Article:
Senior Loan Officer Opinion Survey on
Bank Lending Practices
The Federal Reserve conducted a special Senior Loan Officer Opinion Survey in mid- September to assess the impact of recent financial turbulence on the bank loan market.¹ In order to limit reporting burden, the survey focused only on changes in the supply of and demand for commercial and industrial loans and consumer installment loans between mid-August and mid-September.
The survey results indicate that there has been a fairly widespread tightening of standards and terms for commercial and industrial loans to larger firms. For domestic banks, this tightening marks a shift from past surveys, while for the foreign respondents it is a continuation of recent trends. In contrast, the survey revealed little change in standards and terms for commercial and industrial loans to small firms or in banks' willingness to provide consumer installment loans. Demand for both business and consumer loans reportedly has softened recently.
The domestic responses to the questions on business lending standards and terms differed markedly by size of borrower. Nearly a quarter of the domestic respondents, on net, reported that standards for loans to large and middle-market firms had been tightened over the past month. Somewhat smaller, but still substantial, fractions of the respondents reported having tightened some loan terms--including the sizes of credit lines, fees, and loan spreads. A few banks, on net, reported having tightened collateralization requirements and loan covenants on loans to larger customers. By contrast, there was little net change reported in standards for commercial and industrial loans to small businesses. Most terms on these loans were also little changed, on net, although a number of banks trimmed the maximum sizes of credit lines they were willing to offer. However, even the relative stability of the terms on small loans marks a modest departure from recent surveys, which have generally shown some easing.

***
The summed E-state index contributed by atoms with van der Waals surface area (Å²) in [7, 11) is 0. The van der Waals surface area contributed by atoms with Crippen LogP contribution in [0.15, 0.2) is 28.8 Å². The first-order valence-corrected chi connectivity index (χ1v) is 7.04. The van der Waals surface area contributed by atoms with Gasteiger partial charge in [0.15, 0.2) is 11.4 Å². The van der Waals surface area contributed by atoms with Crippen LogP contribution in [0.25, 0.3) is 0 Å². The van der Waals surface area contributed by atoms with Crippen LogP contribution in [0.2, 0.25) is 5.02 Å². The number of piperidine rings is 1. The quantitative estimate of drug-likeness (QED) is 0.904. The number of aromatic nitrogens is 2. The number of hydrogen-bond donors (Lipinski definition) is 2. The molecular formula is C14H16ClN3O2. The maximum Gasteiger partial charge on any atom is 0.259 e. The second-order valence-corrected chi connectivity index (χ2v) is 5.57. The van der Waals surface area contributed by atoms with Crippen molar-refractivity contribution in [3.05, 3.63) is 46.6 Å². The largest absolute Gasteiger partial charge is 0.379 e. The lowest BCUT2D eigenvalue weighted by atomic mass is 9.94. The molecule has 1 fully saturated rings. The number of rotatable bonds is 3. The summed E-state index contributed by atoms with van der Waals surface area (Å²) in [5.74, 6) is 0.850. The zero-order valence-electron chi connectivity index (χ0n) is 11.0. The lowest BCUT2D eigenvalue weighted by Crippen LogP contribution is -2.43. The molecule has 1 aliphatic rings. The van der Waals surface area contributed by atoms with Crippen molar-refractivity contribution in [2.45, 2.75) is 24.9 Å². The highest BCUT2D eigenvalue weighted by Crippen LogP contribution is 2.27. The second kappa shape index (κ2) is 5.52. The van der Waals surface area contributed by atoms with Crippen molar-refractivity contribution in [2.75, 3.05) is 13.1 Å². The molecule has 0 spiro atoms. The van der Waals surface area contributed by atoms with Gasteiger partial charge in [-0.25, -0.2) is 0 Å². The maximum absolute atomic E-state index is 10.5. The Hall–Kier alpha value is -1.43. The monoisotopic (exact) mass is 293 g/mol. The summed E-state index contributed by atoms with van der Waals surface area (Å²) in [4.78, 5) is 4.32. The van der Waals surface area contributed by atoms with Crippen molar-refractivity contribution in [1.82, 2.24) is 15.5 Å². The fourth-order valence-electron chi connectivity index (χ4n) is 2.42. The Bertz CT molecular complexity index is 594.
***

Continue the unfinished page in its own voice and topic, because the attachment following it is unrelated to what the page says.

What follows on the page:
The domestic responses also differed substantially by bank size, with larger banks considerably more likely than smaller banks to report having tightened standards and terms. Almost thirty percent of the large banks on the panel (those with assets greater than $15 billion) reported having tightened lending standards on loans to large and middle-market firms, while only about ten percent of the smaller banks, on net, had done so. Similarly, a greater share of the large banks generally reported having tightened terms on such loans; the only exception being that a somewhat larger fraction of the smaller respondents tightened maximum credit line sizes.
The banks that reported having tightened lending standards and terms most commonly attributed their decision to a less favorable economic outlook and a worsening of industry-specific problems, as well as a reduced tolerance for risk. The banks indicated that the reduced tolerance for risk did not stem from concerns about their own foreign losses or exposures.